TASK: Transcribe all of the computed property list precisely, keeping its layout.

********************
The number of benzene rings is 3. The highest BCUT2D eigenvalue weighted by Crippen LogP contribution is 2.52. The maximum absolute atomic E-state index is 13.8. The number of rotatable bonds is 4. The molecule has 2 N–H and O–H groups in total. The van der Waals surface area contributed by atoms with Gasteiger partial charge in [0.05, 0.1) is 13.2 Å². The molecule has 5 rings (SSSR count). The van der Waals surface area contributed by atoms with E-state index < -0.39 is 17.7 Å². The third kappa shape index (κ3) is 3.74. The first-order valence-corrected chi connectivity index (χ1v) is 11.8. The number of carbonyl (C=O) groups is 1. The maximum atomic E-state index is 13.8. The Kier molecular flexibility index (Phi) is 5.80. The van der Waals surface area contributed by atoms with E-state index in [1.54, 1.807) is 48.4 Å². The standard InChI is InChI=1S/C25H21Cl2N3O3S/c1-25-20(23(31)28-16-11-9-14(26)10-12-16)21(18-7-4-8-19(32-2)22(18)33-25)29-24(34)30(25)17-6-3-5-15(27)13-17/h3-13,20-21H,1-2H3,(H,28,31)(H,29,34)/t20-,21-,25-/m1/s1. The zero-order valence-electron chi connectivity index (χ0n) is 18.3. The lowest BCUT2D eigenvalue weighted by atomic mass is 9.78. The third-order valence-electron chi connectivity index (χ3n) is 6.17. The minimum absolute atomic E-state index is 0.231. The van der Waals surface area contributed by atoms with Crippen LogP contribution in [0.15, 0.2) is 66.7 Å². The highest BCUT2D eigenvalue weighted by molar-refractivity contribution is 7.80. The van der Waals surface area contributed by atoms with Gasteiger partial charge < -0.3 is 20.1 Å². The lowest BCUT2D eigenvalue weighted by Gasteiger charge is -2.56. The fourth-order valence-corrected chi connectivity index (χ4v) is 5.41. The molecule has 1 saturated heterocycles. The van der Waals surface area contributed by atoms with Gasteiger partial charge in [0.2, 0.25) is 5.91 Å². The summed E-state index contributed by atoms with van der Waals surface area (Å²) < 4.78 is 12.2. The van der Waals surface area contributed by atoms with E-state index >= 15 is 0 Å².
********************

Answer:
The number of benzene rings is 3. The highest BCUT2D eigenvalue weighted by Crippen LogP contribution is 2.52. The maximum absolute atomic E-state index is 13.8. The number of rotatable bonds is 4. The molecule has 2 N–H and O–H groups in total. The van der Waals surface area contributed by atoms with Gasteiger partial charge in [0.05, 0.1) is 13.2 Å². The molecule has 5 rings (SSSR count). The van der Waals surface area contributed by atoms with E-state index < -0.39 is 17.7 Å². The third kappa shape index (κ3) is 3.74. The first-order valence-corrected chi connectivity index (χ1v) is 11.8. The number of carbonyl (C=O) groups is 1. The maximum atomic E-state index is 13.8. The Kier molecular flexibility index (Phi) is 5.80. The van der Waals surface area contributed by atoms with E-state index in [1.54, 1.807) is 48.4 Å². The standard InChI is InChI=1S/C25H21Cl2N3O3S/c1-25-20(23(31)28-16-11-9-14(26)10-12-16)21(18-7-4-8-19(32-2)22(18)33-25)29-24(34)30(25)17-6-3-5-15(27)13-17/h3-13,20-21H,1-2H3,(H,28,31)(H,29,34)/t20-,21-,25-/m1/s1. The zero-order valence-electron chi connectivity index (χ0n) is 18.3. The lowest BCUT2D eigenvalue weighted by atomic mass is 9.78. The third-order valence-electron chi connectivity index (χ3n) is 6.17. The minimum absolute atomic E-state index is 0.231. The van der Waals surface area contributed by atoms with Crippen LogP contribution in [0.15, 0.2) is 66.7 Å². The highest BCUT2D eigenvalue weighted by molar-refractivity contribution is 7.80. The van der Waals surface area contributed by atoms with Gasteiger partial charge < -0.3 is 20.1 Å². The lowest BCUT2D eigenvalue weighted by Gasteiger charge is -2.56. The fourth-order valence-corrected chi connectivity index (χ4v) is 5.41. The molecule has 1 saturated heterocycles. The van der Waals surface area contributed by atoms with Gasteiger partial charge in [0.2, 0.25) is 5.91 Å². The summed E-state index contributed by atoms with van der Waals surface area (Å²) < 4.78 is 12.2. The van der Waals surface area contributed by atoms with E-state index >= 15 is 0 Å².